What Does Kristine Fischer Reach For When She’s Kayak Fishing?
During a photoshoot last fall in Nebraska, I zoomed in on Jackson Kayak pro Kristine Fischer as she was watching a fish swimming just below the surface.
I snapped photos as she leaned down and, instead of grabbing a fishing rod, picked up a compound bow and arrow.
I watched through the lens while Fischer took aim, released the arrow and narrowly missed a huge carp.
Fischer didn’t hit the fish, but I was struck with the challenge and simplicity of bow fishing from her kayak. Equipment isn’t fancy. Fischer says it’s possible to convert a hunting bow, but heavy draw weight isn’t necessary to shoot a fish at close range. “I like a bow with no let-off so I can snap shoot when I see a fish,” she adds.
Fischer debates between carbon fiber and fiberglass arrows. “Carbon fiber is more accurate but brittle and more expensive,” she explains. Fiberglass is a good choice for shorter shots over rocky bottom. The toughest challenge in bow fishing is hitting the fish.
It’s hard enough to aim at a moving object while standing on another moving object; bow fishermen have to take light refraction into account. To calculate how much light bends through water use the 10-4 rule. If you’re 10 feet from a fish one foot under the water, aim four inches below the fish. As the distance increases, add four inches for every 10 feet. “Plan to spend time practicing with submersible targets,” Fischer suggests.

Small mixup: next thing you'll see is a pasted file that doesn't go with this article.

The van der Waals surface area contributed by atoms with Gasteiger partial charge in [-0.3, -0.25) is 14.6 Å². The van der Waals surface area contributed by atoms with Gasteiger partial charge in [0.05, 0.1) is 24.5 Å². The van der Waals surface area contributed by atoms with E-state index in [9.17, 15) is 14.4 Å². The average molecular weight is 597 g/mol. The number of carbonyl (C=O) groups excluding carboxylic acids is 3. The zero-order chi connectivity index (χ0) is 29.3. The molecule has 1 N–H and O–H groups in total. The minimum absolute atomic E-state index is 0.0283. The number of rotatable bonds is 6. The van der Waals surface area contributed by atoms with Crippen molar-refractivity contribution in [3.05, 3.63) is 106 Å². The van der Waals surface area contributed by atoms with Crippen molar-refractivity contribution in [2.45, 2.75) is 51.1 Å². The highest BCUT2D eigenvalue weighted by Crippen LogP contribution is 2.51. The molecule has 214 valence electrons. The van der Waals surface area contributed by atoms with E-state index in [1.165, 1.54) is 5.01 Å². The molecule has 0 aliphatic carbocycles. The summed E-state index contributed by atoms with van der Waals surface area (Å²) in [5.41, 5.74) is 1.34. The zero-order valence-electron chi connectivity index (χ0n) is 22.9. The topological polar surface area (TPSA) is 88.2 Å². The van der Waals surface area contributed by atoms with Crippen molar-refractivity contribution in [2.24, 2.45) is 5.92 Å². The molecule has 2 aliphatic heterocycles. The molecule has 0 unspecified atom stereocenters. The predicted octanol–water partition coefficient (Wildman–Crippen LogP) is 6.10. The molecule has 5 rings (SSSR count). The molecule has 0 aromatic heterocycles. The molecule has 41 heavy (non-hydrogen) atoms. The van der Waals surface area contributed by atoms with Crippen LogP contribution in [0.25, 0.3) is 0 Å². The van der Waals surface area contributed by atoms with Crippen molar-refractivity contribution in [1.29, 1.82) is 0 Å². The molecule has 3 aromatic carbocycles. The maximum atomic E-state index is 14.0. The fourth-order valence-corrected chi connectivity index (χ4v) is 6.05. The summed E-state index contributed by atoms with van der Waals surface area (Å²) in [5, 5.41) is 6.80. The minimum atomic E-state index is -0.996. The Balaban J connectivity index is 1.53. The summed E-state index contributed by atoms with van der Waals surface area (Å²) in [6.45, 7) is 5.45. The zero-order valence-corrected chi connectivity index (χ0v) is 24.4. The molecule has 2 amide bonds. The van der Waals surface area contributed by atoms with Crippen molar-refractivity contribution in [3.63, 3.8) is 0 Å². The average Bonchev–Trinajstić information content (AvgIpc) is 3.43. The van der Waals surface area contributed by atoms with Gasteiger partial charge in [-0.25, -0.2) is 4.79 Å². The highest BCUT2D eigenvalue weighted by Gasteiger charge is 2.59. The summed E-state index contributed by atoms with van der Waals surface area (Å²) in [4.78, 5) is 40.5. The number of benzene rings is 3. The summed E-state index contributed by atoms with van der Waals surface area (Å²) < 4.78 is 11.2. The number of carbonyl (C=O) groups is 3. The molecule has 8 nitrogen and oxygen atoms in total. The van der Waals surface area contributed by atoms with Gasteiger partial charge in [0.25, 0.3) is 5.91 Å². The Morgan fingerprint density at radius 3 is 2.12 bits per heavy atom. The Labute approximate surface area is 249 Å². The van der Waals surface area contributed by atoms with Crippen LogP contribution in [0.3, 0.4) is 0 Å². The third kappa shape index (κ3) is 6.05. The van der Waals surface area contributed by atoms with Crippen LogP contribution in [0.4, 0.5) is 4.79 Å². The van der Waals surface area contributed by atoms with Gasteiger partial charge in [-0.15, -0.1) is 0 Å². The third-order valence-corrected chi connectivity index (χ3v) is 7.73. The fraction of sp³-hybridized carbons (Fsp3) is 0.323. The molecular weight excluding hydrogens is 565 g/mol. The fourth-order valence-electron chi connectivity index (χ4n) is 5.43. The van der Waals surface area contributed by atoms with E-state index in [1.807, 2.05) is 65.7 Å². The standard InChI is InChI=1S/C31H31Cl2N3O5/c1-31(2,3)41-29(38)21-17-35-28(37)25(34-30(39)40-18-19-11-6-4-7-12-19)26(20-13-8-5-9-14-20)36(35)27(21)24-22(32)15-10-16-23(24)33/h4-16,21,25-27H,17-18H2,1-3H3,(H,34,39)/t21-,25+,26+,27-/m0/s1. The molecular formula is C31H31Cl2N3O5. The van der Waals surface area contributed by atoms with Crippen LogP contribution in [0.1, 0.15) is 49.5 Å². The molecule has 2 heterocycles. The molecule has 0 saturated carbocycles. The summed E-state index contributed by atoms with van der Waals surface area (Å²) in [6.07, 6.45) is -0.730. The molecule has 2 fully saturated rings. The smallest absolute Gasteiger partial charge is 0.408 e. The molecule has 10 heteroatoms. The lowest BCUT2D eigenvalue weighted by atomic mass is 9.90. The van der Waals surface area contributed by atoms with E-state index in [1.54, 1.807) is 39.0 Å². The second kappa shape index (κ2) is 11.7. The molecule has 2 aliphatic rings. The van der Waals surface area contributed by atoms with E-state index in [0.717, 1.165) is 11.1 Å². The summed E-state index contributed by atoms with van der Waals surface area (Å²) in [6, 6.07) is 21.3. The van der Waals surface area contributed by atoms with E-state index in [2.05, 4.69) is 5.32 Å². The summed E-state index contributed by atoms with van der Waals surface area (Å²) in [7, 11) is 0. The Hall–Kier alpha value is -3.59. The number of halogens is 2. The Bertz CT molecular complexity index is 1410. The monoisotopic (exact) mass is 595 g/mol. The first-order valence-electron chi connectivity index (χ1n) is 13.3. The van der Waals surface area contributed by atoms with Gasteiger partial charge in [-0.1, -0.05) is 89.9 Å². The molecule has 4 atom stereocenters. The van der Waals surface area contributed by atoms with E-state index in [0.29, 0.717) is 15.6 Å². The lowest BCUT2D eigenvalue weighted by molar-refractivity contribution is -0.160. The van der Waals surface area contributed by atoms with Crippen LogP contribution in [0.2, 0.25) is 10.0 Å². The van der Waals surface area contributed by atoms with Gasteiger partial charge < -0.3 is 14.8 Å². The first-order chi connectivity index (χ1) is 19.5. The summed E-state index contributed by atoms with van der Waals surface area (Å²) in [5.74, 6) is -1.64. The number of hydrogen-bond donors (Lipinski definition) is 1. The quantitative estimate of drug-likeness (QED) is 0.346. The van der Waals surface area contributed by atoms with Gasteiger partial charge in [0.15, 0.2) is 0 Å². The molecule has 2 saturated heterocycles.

Bow fishermen target saltwater and freshwater fish and they sight fish during the day and fish with lights at night.
Some states have rules against shooting game fish with bow and arrow, so many participants focus on invasive species like carp or nuisance fish such as sting rays. Since shoot and release is impossible, hunters are committed to consuming the fish they kill. Always check local regulations before heading out on the water.
“I like bow fishing from my kayak because I can access areas too shallow and narrow for a motorboat,” Fischer says. She admits bow fishing from a kayak is difficult, but the payoff is a new challenge and a tasty fish in the pot.
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